KABUL (Reuters) - Afghan Taliban militants have branded the reprinting of a satirical cartoon of the Prophet Mohammad in Danish newspapers and a film on the Koran by a Dutch politician as part of a “Crusader war” against Muslims.
The Islamic movement, which is leading an insurgency in Afghanistan against Afghan and foreign troops led by NATO and the United States, also called for aid for the Palestinians in their conflict with Israel.
“We see the publication of cartoons and insult of the Holy Koran as part of the Crusaders’ war,” the Taliban said in a statement posted on the group’s Web site.
The cartoon -- one of 12 that prompted riots in many Muslim countries in 2006 -- was republished by a number of Danish papers last month to show solidarity with the cartoonist after three men were arrested on suspicion of plotting to kill him.
Many Muslims consider any depiction of the Prophet offensive.
Dutch right-wing politician Geert Wilders is expected to release his film, thought to be critical of the Koran, later this month. Wilders has given few details, but in the past he has called the Koran a “fascist” book that incites violence.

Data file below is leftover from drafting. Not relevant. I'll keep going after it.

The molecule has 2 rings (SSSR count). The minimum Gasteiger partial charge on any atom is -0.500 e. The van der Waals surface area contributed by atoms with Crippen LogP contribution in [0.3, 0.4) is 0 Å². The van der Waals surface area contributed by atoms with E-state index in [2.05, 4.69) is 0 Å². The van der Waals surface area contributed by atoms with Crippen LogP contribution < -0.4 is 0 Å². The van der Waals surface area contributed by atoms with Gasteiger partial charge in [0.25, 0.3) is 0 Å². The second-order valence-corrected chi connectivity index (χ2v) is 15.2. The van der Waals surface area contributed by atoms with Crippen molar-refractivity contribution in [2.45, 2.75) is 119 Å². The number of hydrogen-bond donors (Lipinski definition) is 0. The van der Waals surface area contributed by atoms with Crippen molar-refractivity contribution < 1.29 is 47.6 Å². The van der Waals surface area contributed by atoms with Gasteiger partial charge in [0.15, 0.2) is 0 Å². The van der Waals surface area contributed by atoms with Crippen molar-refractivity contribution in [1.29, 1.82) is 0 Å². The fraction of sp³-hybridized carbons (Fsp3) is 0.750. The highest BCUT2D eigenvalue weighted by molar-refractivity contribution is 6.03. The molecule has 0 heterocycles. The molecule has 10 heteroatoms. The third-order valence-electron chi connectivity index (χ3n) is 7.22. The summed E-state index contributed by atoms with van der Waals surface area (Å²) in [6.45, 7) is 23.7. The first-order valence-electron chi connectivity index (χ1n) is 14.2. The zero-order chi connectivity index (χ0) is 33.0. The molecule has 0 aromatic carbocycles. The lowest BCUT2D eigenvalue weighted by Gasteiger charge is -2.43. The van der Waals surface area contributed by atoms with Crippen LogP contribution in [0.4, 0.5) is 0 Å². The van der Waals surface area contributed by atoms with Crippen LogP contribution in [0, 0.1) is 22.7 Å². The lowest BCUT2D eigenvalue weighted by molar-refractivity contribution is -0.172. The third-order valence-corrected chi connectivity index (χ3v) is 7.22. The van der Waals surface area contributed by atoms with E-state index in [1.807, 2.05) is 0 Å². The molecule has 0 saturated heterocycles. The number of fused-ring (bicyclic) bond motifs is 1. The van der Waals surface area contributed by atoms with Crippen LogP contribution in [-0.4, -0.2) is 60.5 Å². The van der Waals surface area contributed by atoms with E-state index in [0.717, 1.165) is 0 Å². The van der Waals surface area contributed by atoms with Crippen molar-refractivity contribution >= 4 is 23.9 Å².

The reprinting of the cartoon and the planned release of the film coincide with recent incursions by Israel into Gaza, where more than 120 Palestinian civilians have been killed.
The developments have angered many in the Muslim world and prompted a series of protests in Afghanistan, where demonstrators have demanded the expulsion of Danish and Dutch troops serving under NATO’s command.
The largest protest was held on Wednesday, when participants called on the Muslim world to provide arms and funds for the Palestinians. Some even indirectly threatened to join the Taliban insurgents, who were ousted from power in 2001 but remain active in the south and east of the country.
In the statement, the al Qaeda-backed Taliban also asked for help for the Palestinians.
“The Islamic Emirate of Afghanistan wants global institutions who preach democracy and human rights to the people of the world to condemn these atrocities of Israel and bring it to the International Criminal Court,” it said.
Afghanistan’s Western-backed government has called the republication of the cartoon an attack against Islam, and one official has warned it would feed the insurgents.
Several other Islamic countries have demanded that the release of Wilders’ film should be stopped, and Pakistan’s foreign ministry accused the Dutch politician of “propagating the politics of hate and promoting xenophobia”.
NATO Secretary-General Jaap de Hoop Scheffer told Dutch television on Sunday he was concerned about the repercussions Wilders’ plans may have for troops serving in Afghanistan and for Dutch people and businesses elsewhere in the world.
Editing by Alex Richardson
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